The Database Design Resource Center

Oracle Constraints
on Views

In oracle, you can create constraints on views in addition to constraints on tables.

You can specify constraints on views and object views. You define the constraint at the view level using the out_of_line_constraint clause and constraint as part of column or attribute specification using the inline_constraint clause after the appropriate alias.

Here are some of the constraints, which can be applied to views in oracle:

1. View check option constraints
2. View read-only constraints
3. View primary key constraints
4. View unique key constraints
5. View RI constraints

The first two types of constraints on views have been around for several years but the last three have appeared more recently and exist to help the optimizer do clever tricks, particularly in the area of query rewrite.

Oracle views are used to simplify a complex query by hiding the entire internal table joins operations. Declarative primary key, unique key and foreign key constraints can now be defined against views as given below.

The constraints are not validated so they must be defined with the DISABLE NOVALIDATE clause. The problem with traditional views is that referential integrity constraints cannot be defined against any view.

Oracle supports the following constraints on views:

  • NOT NULL: This is always inherited directly from the base tables that make-up the view so it cannot be declared explicitly.
  • Unique constraints: Oracle allows for unique constraints to be defined upon any column of the view.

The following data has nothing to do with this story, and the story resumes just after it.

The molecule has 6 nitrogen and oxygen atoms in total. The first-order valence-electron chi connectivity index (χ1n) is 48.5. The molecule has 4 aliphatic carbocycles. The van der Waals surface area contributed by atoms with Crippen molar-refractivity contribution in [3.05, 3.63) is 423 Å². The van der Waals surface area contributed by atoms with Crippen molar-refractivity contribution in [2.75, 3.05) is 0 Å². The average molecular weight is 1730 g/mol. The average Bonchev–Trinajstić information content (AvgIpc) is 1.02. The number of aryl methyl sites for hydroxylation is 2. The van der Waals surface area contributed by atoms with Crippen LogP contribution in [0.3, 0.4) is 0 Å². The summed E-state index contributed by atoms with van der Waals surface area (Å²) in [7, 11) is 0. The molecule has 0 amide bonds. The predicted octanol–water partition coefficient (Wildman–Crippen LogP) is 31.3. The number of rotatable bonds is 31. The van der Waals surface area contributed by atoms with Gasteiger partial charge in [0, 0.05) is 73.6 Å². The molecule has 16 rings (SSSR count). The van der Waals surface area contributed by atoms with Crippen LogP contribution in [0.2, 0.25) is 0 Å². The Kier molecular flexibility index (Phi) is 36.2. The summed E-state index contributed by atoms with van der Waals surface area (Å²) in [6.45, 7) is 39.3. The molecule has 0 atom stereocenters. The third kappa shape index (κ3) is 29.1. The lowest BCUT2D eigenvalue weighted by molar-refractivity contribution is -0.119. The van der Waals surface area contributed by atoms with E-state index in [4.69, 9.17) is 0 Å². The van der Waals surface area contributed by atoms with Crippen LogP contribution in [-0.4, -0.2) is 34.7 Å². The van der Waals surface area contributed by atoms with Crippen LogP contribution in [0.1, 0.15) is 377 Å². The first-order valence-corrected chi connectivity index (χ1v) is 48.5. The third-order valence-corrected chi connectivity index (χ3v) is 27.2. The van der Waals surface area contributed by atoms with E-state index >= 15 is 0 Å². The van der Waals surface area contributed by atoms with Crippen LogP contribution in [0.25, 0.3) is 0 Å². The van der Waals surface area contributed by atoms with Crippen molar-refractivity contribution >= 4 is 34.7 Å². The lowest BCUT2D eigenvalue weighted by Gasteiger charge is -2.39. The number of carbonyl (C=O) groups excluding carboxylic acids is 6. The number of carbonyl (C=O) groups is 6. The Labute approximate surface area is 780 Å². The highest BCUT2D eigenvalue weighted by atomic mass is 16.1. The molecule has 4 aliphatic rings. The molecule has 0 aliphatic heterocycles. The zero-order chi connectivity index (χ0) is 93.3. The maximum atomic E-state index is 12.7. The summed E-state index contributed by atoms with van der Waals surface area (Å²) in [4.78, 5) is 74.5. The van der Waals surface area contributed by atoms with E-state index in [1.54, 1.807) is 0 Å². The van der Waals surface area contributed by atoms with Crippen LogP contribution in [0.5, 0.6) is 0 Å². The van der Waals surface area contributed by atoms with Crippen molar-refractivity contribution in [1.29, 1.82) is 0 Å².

ALTER VIEW Emp_view
    ADD CONSTRAINT emp_view_unq

  • Primary key: Today we can get primary key constraints defined directly upon the view.

    CREATE VIEW Emp_view
    AS SELECT employee_id, first_name
    FROM employees
    WHERE department_id = 10;

  • Foreign key: Foreign key referential integrity is now directly available whenever a view has foreign key dependencies against other base tables.

Managing referential integrity within views can have a severe impact on query performance.

With Oracle, we can bypass the traditional problems associated with non-constrained views. Here is an example of a primary key constraint created on a view:

ALTER VIEW widget_orders
ADD CONSTRAINT widget_orders_pk
PRIMARY KEY (cust_name, order_date, product_name)

Another type of constraint supported on a view is a RELY constraint.

This type of constraint is useful when queries typically access views instead of base tables, and the DBA thus needs to define the data relationships between views rather than tables.

View constraints are particularly useful in OLAP environments, where they may enable more sophisticated rewrites for materialized views.

Constraints on Materialized views:

Oracle does not enforce view constraints.

However, operations on views are subject to the integrity constraints defined on the underlying base tables. This means that you can enforce constraints on views through constraints on base tables.

If the materialized view is being created with ON COMMIT REFRESH specified, then the owner of the materialized view requires an additional privilege if any of the tables in the defining query are outside the owner's schema.

In that case, the owner requires the ON COMMIT REFRESH system privilege or the ON COMMIT REFRESH object privilege on each table outside the owner's schema.

Restrictions on view constraints: View constraints are a subset of table constraints and are subject to the following restrictions:

  • You can specify only unique, primary key, and foreign key constraints on views. However, you can define the view using the WITH CHECK OPTION clause, which is equivalent to specifying a check constraint for the view.
  • Because view constraints are not enforced directly, you cannot specify INITIALLY DEFERRED or DEFERRABLE.
  • View constraints are supported only in DISABLE NOVALIDATE mode. You must specify the keywords DISABLE NOVALIDATE when you declare the view constraint, and you cannot specify any other mode.
  • You cannot specify the using_index_clause, the exceptions_clause clause, or the ON DELETE clause of the references_clause.
  • You cannot define view constraints on attributes of an object column.

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